How to Model Agricultural Greenhouse Gas Emissions Using Gro Data
07 May 2019

Understanding agriculture’s role in global greenhouse gas emissions is important to determine the long-term sustainability of the industry as we know it today. Last week, Gro published a Weekly Insight article that described methods the agriculture industry can implement to help mitigate greenhouse gas emissions.

Currently available data on greenhouse gas emissions makes it difficult to track emissions in a timely manner. The data, reported by the UN’s Food and Agriculture Organization (FAO) and other agencies, generally represents annual averages and is published with a lag of about three years. Timely data available in Gro, however, can be used to keep up-to-date on important factors affecting emissions levels and to build predictive models to be used with market-based approaches to curbing carbon pollution.

In order to develop an agricultural emissions tracking model, we would start with FAO data as a baseline. For each country, FAO reports annual values for the following emissions categories: enteric fermentation, manure management, rice cultivation, synthetic fertilizers, manure applied to soils, manure left on pasture, crop residues, cultivation of organic soils, burning of savanna, and burning of crop residues. By identifying data sources that are related to each of these categories, but are released more frequently and with less of a time lag, we can monitor and predict emissions for each category as well as the total emissions amount.

China, India, Brazil, the United States, and Indonesia are the top five polluting countries for agricultural greenhouse gases, but the sources of their emissions vary. In China, nitrogen fertilizer use and rice cultivation are the biggest culprits, while in Indonesia emissions from rice cultivation is the largest single contributor. In India, Brazil, and the US greenhouse gas pollutants stem largely from livestock raising.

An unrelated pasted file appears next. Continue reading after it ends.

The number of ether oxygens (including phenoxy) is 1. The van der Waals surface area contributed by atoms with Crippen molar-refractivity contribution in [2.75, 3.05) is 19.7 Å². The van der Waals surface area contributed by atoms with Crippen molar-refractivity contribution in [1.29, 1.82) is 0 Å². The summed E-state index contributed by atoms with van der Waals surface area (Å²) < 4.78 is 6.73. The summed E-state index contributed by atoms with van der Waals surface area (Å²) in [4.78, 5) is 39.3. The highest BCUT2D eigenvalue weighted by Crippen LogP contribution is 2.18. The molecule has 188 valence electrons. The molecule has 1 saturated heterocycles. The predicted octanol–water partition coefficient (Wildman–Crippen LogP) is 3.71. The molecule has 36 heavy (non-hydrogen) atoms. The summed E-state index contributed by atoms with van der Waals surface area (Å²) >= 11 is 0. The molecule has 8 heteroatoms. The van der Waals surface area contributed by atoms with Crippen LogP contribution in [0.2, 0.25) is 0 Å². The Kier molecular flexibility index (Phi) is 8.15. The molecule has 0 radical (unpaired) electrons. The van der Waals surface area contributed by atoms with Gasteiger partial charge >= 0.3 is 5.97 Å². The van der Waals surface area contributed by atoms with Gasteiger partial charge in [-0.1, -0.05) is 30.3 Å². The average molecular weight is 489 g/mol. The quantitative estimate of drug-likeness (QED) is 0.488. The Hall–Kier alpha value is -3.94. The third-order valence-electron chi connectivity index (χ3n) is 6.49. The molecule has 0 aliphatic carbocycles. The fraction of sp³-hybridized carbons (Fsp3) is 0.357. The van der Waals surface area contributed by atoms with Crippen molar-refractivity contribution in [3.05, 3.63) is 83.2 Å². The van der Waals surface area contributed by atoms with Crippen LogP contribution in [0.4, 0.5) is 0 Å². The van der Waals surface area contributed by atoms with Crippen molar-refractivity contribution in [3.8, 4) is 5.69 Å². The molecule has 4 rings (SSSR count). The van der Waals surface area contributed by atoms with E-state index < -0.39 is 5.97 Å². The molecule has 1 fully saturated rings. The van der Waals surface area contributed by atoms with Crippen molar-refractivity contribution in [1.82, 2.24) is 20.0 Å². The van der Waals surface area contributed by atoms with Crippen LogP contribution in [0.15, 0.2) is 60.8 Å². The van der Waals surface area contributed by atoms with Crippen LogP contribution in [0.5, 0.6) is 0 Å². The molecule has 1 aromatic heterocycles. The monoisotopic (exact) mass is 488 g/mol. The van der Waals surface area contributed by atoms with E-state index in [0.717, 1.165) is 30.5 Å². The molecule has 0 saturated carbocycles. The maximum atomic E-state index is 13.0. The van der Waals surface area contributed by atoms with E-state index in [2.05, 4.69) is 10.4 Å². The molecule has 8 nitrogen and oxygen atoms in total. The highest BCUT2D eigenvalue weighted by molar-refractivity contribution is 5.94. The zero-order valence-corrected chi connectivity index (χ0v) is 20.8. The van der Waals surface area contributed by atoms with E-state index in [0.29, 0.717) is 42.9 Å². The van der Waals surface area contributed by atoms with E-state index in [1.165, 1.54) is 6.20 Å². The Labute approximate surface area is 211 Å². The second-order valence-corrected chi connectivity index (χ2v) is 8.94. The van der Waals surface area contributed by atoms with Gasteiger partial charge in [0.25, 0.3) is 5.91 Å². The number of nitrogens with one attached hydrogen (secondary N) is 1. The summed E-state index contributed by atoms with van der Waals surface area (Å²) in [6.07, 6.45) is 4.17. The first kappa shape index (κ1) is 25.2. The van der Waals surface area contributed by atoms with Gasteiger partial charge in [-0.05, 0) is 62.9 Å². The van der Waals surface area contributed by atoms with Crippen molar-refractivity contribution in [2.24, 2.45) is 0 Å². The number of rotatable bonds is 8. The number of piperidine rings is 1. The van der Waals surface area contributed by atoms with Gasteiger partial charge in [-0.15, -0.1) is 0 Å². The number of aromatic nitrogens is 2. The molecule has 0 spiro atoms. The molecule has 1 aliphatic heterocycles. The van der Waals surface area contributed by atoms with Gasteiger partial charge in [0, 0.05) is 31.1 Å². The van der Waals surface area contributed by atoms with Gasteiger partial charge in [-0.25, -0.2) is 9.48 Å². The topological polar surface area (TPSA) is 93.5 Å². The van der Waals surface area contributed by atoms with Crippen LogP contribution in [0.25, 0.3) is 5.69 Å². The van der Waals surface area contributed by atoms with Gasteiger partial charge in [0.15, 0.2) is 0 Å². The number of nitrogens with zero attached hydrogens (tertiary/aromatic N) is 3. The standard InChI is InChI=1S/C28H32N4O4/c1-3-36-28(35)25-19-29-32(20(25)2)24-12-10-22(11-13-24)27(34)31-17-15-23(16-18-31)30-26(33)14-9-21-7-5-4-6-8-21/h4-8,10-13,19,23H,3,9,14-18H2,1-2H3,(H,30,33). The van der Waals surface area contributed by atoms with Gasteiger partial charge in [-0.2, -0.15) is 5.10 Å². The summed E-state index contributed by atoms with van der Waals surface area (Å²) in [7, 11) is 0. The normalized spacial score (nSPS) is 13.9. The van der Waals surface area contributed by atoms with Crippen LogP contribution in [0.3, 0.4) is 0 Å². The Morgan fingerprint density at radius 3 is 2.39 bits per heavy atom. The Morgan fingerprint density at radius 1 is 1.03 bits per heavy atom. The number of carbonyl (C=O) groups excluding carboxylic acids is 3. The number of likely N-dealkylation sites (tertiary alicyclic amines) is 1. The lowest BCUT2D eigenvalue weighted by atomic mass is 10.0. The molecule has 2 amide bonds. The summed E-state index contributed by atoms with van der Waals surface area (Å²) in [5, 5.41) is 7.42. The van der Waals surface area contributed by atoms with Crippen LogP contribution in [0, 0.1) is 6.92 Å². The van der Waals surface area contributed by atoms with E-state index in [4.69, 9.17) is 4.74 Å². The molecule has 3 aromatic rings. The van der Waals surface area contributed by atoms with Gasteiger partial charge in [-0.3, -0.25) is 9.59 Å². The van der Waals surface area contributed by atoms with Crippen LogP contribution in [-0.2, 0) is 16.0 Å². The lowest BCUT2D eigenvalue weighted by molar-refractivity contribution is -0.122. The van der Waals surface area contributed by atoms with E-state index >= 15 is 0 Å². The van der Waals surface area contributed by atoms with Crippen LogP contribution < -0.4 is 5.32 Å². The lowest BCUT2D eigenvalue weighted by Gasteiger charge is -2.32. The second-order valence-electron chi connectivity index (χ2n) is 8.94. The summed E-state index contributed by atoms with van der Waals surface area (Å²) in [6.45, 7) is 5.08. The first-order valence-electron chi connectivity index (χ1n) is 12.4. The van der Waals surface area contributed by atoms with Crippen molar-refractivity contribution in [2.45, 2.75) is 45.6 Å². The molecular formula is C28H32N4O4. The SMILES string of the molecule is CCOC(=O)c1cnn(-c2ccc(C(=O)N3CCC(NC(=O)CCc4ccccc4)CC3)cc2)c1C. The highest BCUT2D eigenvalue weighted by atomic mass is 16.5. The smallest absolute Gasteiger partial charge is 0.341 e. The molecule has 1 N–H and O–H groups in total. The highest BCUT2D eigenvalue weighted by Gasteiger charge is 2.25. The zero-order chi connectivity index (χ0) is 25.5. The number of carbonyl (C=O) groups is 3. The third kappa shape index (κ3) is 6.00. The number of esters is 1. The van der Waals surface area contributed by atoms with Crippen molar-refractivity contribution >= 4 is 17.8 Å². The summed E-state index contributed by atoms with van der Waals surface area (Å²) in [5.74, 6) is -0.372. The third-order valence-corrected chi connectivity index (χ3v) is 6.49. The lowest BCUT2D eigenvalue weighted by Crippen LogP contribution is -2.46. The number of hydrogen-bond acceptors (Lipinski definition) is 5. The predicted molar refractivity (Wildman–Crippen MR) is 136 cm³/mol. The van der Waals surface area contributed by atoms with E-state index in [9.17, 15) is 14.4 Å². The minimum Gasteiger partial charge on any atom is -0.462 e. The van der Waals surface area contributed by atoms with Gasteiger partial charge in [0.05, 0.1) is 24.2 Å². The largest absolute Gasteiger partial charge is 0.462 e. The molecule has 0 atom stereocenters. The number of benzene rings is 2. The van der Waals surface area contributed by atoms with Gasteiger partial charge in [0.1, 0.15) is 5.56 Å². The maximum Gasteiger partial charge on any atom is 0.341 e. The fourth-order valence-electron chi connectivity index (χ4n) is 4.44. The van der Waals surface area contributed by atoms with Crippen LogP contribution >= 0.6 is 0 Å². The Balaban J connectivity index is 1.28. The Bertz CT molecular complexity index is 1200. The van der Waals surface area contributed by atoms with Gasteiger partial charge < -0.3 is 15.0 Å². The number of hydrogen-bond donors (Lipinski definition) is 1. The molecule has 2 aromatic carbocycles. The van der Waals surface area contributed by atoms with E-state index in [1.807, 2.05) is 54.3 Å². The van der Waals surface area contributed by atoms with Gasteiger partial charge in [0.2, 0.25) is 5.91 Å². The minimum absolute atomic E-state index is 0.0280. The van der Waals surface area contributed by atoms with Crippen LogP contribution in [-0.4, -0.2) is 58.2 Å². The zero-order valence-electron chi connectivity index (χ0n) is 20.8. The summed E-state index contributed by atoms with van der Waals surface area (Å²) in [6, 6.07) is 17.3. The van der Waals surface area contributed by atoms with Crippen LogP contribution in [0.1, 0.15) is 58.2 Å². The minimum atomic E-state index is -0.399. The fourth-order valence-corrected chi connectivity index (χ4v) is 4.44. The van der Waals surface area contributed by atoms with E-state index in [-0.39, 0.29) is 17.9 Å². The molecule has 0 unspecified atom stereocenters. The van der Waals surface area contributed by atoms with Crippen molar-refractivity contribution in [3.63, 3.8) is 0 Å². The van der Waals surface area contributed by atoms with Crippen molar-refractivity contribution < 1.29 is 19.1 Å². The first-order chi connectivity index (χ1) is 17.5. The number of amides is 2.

Livestock account for 63% of agricultural emissions in the United States. Enteric fermentation and emissions from livestock manure are related to herd size, timely data for which is included in Gro’s data platform. By using that data along with animal methane-conversion ratios, which are available from the US Environmental Protection Agency, livestock emissions can be estimated up to three years in advance of FAO data.

Data contained in Gro on beef cattle herd size, the blue line, along with methane-conversion ratios, can be used to estimate current livestock greenhouse gas emissions. The green line is total US beef cattle emissions, which is only available to 2016 from the FAO.

 

Greenhouse gas emissions from crop planting also can be monitored using Gro’s extensive database. In China, where synthetic fertilizer use has an outsize impact on total emissions, Gro’s province-level area-planted data and pixel-level crop masks can be combined with historical nitrogen fertilizer application rates to generate a local emissions model. Overuse of synthetic nitrogen fertilizers releases nitrous oxide, a potent pollutant.

Emissions produced from rice cultivation and crop residues can be estimated using area planted, area harvested, and yield data to determine how much remaining crop is left decomposing in fields following harvest. Most greenhouse gas emissions from rice cultivation result from the decomposition of organic matter in rice paddies, which produces methane gas.

Finally, the Gro platform also has extensive satellite data that can help identify savanna and other areas where crop residue is being burned.

In China, area planted to corn and fertilizer use have been rising steadily over the last 15 years. These data can be used to estimate current greenhouse gas emissions from synthetic fertilizer applications.

 

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